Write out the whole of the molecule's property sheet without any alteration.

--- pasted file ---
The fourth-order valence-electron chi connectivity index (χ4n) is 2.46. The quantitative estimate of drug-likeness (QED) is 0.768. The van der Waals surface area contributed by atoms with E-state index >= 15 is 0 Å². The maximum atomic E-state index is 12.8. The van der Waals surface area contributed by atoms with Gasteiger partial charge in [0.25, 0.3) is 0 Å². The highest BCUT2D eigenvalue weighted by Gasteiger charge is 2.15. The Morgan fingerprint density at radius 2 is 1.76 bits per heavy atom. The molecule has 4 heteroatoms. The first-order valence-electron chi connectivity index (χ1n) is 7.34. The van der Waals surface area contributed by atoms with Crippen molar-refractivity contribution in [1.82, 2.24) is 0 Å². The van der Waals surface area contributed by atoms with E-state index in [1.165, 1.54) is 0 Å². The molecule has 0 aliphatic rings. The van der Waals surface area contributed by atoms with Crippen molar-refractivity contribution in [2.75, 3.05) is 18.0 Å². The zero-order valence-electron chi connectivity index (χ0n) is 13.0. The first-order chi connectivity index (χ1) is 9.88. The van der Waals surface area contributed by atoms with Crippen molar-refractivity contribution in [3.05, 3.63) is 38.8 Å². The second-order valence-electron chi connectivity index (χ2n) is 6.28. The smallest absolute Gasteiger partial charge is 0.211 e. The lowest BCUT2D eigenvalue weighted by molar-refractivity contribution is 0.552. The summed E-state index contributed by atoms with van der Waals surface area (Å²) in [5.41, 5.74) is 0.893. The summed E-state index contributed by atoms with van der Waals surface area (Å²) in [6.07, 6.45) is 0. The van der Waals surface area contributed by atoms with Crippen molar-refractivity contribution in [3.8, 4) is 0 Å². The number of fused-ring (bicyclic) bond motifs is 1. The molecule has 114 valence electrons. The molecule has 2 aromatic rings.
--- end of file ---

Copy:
The fourth-order valence-electron chi connectivity index (χ4n) is 2.46. The quantitative estimate of drug-likeness (QED) is 0.768. The van der Waals surface area contributed by atoms with E-state index >= 15 is 0 Å². The maximum atomic E-state index is 12.8. The van der Waals surface area contributed by atoms with Gasteiger partial charge in [0.25, 0.3) is 0 Å². The highest BCUT2D eigenvalue weighted by Gasteiger charge is 2.15. The Morgan fingerprint density at radius 2 is 1.76 bits per heavy atom. The molecule has 4 heteroatoms. The first-order valence-electron chi connectivity index (χ1n) is 7.34. The van der Waals surface area contributed by atoms with Crippen molar-refractivity contribution in [1.82, 2.24) is 0 Å². The van der Waals surface area contributed by atoms with E-state index in [1.165, 1.54) is 0 Å². The molecule has 0 aliphatic rings. The van der Waals surface area contributed by atoms with Crippen molar-refractivity contribution in [2.75, 3.05) is 18.0 Å². The zero-order valence-electron chi connectivity index (χ0n) is 13.0. The first-order chi connectivity index (χ1) is 9.88. The van der Waals surface area contributed by atoms with Crippen molar-refractivity contribution in [3.05, 3.63) is 38.8 Å². The second-order valence-electron chi connectivity index (χ2n) is 6.28. The smallest absolute Gasteiger partial charge is 0.211 e. The lowest BCUT2D eigenvalue weighted by molar-refractivity contribution is 0.552. The summed E-state index contributed by atoms with van der Waals surface area (Å²) in [5.41, 5.74) is 0.893. The summed E-state index contributed by atoms with van der Waals surface area (Å²) in [6.07, 6.45) is 0. The van der Waals surface area contributed by atoms with Crippen molar-refractivity contribution in [3.8, 4) is 0 Å². The number of fused-ring (bicyclic) bond motifs is 1. The molecule has 114 valence electrons. The molecule has 2 aromatic rings.